G-MAN, by Stephen Hunter. Blue Rider Press, 447 pp., $27.
Do you like guns? I’m not talking about the Second Amendment or gun control. I’m talking about guns as objects or artifacts. Do you think there’s something elegant about their lethal machinery? Are you fascinated by their knurled and deadly designs?
If so, you’ll want to add Stephen Hunter’s new novel, “G-Man,” to your summer-reading arsenal faster than a speeding — well, you know. The latest installment in the author’s popular Bob Lee Swagger series (basis for the movie and the TV show “Shooter”), this book is an ode to firearms and the fine art of gunsmithing that should’ve been printed in black powder and Hoppe’s No. 9 instead of ink.
It’s also a great story. Vietnam vet and former Marine sniper Bob Lee Swagger is among the deadliest in a long line of Arkansas gun fighters and war heroes. Now 71 and living handsomely off the proceeds from the sale of his family’s land, Swagger has one remaining mission, he tells his wife, to “wear out the rockers on this damned chair.”
But that all changes when an email from his family lawyer arrives. While excavating the foundation of Swagger’s old farmhouse, developers unearthed a mysterious tin strongbox containing an old government-issue Colt .45, a 1934-series $1,000 bill, an odd machined-metal cylinder, a map and an old Justice Department badge.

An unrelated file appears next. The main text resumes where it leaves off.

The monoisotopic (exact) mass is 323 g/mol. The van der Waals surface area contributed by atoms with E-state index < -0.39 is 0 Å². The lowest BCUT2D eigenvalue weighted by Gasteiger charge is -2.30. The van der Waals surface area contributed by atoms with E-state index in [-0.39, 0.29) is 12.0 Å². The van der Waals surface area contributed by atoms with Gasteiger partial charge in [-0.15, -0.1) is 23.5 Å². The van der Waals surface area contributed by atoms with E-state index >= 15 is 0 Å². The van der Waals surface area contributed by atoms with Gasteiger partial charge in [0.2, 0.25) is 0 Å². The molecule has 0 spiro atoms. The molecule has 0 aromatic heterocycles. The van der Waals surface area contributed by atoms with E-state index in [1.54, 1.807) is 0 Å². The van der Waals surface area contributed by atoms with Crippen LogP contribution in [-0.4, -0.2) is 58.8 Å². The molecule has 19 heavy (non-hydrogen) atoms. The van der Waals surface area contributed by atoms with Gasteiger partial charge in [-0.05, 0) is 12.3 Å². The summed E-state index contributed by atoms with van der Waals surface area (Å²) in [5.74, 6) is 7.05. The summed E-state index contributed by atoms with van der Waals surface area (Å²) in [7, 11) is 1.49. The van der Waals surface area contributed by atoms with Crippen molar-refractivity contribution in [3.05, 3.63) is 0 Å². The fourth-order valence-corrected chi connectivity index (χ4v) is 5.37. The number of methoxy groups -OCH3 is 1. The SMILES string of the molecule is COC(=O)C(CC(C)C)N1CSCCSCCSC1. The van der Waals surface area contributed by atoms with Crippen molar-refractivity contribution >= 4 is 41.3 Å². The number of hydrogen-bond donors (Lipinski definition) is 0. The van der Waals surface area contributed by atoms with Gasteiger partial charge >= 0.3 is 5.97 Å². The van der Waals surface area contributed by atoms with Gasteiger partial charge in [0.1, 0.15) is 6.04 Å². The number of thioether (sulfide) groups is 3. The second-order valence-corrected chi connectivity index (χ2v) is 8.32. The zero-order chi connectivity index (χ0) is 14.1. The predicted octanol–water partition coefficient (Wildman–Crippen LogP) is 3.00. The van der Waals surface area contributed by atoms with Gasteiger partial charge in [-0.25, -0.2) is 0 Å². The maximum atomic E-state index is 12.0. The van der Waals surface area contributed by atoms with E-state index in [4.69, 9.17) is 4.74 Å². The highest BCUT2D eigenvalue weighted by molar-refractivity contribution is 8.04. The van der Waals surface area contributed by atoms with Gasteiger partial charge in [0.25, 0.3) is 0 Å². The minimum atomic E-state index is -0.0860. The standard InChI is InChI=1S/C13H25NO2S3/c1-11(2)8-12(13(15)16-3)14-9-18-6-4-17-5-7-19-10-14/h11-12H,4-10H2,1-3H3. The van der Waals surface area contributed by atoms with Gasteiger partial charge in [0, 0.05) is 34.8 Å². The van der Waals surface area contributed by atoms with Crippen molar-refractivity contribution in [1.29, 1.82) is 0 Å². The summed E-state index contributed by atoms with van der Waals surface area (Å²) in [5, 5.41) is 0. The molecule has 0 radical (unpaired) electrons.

“Any FBI agents in the family tree?” Swagger’s lawyer asks Bob. “I think I would know, but I’m getting nothing.” And so we head back in time to find out.
The “year of all the gunfights,” as Swagger’s lawyer puts it, 1934 was a peculiar moment in U.S. history. Depression-era gangsters such as Bonnie and Clyde and John Dillinger were at least as popular as ballplayers Lou Gehrig and Babe Ruth. Except, that is, with the men who hunted them — among them Bob’s grandfather Charles Swagger.
A World War I hero turned lawman, Charles was a cool-handed killing machine whose death-dealing talents and steadfast modesty earned him a spot with the feds chasing the great American bank robbers. But if granddad was such a hero, why is he, as one of Swagger’s pals puts it, “the man who never was” in official records?
“G-Man” alternates between the past and the present to unravel that knot. Along the way, we get vivid renderings of Dillinger’s notorious band of outlaws, including John himself and especially Lester Gillis, aka Baby Face Nelson, who emerges as the novel’s central and most empathetic antagonist. “They were young, beautiful, deadly gangsters after all,” Hunter writes. “The world knew, loved, feared, and, best of all, respected them.”
Hunter, a Pulitzer Prize-winning former film critic for The Washington Post, gives us wonderful bits of the period’s underworld slang. For instance, a man who’s good with explosives, which is a must for one of Lester’s train jobs, is “a good guy with the soup.” A man with a machine gun can “hose down” a victim with a “squirt” of bullets. A pot divided up among five gangsters has been “stepped on” five times. And so on.
But this writer’s detailed descriptions of guns and their constituent parts, as well as his often sensual depictions of shooting, might be this novel’s most defining attribute. Lester, for example, loves nothing more than the “hydraulic surge of the gun’s recoil,” its “spew of spent shells, spurting gases.” For him, the “sweet smell of gun smoke” is “like an aphrodisiac.”
Hunter says that part of what compelled him to write this novel was the chance to take a shot at Michael Mann’s 2009 Dillinger film, “Public Enemies,” which he describes as a “movie desecration of 1934.” With “G-Man,” a ballistic celebration of that year, this author has hit a bull’s-eye.